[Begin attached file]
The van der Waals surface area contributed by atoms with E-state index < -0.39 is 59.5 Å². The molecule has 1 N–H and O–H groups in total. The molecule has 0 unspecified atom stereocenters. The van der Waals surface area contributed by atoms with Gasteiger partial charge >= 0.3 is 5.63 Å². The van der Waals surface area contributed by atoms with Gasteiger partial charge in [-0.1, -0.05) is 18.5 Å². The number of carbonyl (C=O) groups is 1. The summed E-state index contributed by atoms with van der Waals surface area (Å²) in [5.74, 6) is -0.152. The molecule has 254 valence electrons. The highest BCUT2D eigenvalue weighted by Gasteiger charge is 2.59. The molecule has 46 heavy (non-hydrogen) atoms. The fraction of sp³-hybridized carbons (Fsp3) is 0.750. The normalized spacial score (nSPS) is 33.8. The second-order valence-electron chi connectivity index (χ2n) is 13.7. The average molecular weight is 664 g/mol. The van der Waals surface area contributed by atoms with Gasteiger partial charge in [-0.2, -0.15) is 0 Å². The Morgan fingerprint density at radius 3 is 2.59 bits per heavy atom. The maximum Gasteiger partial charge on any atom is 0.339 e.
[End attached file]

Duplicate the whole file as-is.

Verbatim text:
The van der Waals surface area contributed by atoms with E-state index < -0.39 is 59.5 Å². The molecule has 1 N–H and O–H groups in total. The molecule has 0 unspecified atom stereocenters. The van der Waals surface area contributed by atoms with Gasteiger partial charge >= 0.3 is 5.63 Å². The van der Waals surface area contributed by atoms with Gasteiger partial charge in [-0.1, -0.05) is 18.5 Å². The number of carbonyl (C=O) groups is 1. The summed E-state index contributed by atoms with van der Waals surface area (Å²) in [5.74, 6) is -0.152. The molecule has 254 valence electrons. The highest BCUT2D eigenvalue weighted by Gasteiger charge is 2.59. The molecule has 46 heavy (non-hydrogen) atoms. The fraction of sp³-hybridized carbons (Fsp3) is 0.750. The normalized spacial score (nSPS) is 33.8. The second-order valence-electron chi connectivity index (χ2n) is 13.7. The average molecular weight is 664 g/mol. The van der Waals surface area contributed by atoms with Gasteiger partial charge in [-0.2, -0.15) is 0 Å². The Morgan fingerprint density at radius 3 is 2.59 bits per heavy atom. The maximum Gasteiger partial charge on any atom is 0.339 e.